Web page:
There exists a significant theoretical imbalance in the archaeological study of domestic and public domains. Although the domestic has been an important focus of theoretical discussion, there is not an adequate archaeological theory on the public, and the study of the public is often confused with that of elite strategies. We believe that this theoretical imbalance strongly shapes interpretations of early Maya society, leading to the problematic assumption that the domestic existed before the public. Jürgen Habermas's concept of public sphere provides a logical starting point for the exploration of this issue. At the lowland Maya site of Ceibal, Guatemala, a public ceremonial complex was built around 1000 B.C.E. when some groups began to adopt a sedentary and agricultural way of life, but some populations probably maintained residential mobility and a mixed economy for the next few centuries. During this period of profound social change, the new public sphere probably served as an arena of negotiation between diverse groups through communal rituals. The construction of minor temples and the disappearance of figurines several centuries later signal a transformation of domestic ritual through its integration into a more homogeneous system of ritual practice rooted in earlier public rites.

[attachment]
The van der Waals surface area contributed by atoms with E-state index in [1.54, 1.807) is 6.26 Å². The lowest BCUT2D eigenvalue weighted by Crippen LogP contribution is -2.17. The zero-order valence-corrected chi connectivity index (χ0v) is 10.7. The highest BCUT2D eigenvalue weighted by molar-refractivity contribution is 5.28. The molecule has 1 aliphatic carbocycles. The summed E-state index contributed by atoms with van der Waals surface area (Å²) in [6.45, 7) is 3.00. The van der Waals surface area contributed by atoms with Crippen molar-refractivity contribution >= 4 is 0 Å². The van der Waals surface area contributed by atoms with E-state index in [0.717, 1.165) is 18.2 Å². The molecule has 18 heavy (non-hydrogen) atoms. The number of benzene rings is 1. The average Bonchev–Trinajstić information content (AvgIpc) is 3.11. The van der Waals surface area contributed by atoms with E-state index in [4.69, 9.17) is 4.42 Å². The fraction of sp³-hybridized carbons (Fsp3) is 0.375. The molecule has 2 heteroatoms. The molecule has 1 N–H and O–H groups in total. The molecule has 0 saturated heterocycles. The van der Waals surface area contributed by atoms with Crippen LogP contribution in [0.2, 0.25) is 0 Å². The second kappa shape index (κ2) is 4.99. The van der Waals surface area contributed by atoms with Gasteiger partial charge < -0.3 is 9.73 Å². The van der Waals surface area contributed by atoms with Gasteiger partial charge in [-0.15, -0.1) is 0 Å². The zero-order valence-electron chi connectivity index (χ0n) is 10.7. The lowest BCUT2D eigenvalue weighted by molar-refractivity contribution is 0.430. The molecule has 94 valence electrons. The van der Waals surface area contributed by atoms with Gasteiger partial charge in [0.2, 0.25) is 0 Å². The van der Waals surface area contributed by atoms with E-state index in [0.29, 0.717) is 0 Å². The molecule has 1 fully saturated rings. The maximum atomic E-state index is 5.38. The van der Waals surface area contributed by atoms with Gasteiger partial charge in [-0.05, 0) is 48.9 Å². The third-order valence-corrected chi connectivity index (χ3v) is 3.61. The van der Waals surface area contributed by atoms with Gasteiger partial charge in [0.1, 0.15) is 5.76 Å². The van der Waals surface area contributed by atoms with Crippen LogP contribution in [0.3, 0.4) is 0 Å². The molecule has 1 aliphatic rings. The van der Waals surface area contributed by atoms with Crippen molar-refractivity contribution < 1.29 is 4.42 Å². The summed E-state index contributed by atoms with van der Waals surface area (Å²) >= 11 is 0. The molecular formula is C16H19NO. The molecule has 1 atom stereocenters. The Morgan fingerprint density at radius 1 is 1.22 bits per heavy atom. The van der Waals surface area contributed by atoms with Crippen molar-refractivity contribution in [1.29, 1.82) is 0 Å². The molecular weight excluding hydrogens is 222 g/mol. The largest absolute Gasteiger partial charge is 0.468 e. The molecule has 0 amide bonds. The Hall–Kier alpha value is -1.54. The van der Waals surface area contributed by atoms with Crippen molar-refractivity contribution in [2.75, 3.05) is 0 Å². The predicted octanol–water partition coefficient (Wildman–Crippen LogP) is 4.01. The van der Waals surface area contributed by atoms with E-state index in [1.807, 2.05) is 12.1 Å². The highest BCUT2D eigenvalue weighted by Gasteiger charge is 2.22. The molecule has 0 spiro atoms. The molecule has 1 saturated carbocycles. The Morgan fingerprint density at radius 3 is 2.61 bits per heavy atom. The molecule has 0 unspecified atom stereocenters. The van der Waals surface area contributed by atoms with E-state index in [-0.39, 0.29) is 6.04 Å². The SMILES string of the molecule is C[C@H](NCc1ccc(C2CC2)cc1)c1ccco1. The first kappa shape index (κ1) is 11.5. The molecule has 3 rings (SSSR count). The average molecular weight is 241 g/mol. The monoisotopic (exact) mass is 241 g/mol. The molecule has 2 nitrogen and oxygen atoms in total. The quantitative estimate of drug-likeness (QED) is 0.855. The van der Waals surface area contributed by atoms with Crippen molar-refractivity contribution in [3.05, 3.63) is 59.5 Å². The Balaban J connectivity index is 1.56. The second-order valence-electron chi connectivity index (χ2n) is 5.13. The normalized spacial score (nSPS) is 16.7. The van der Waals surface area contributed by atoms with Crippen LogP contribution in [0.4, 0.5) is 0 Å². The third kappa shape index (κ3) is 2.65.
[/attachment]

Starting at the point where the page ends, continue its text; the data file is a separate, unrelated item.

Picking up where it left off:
- Political process
- Public sphere
ASJC Scopus subject areas
- Arts and Humanities (miscellaneous)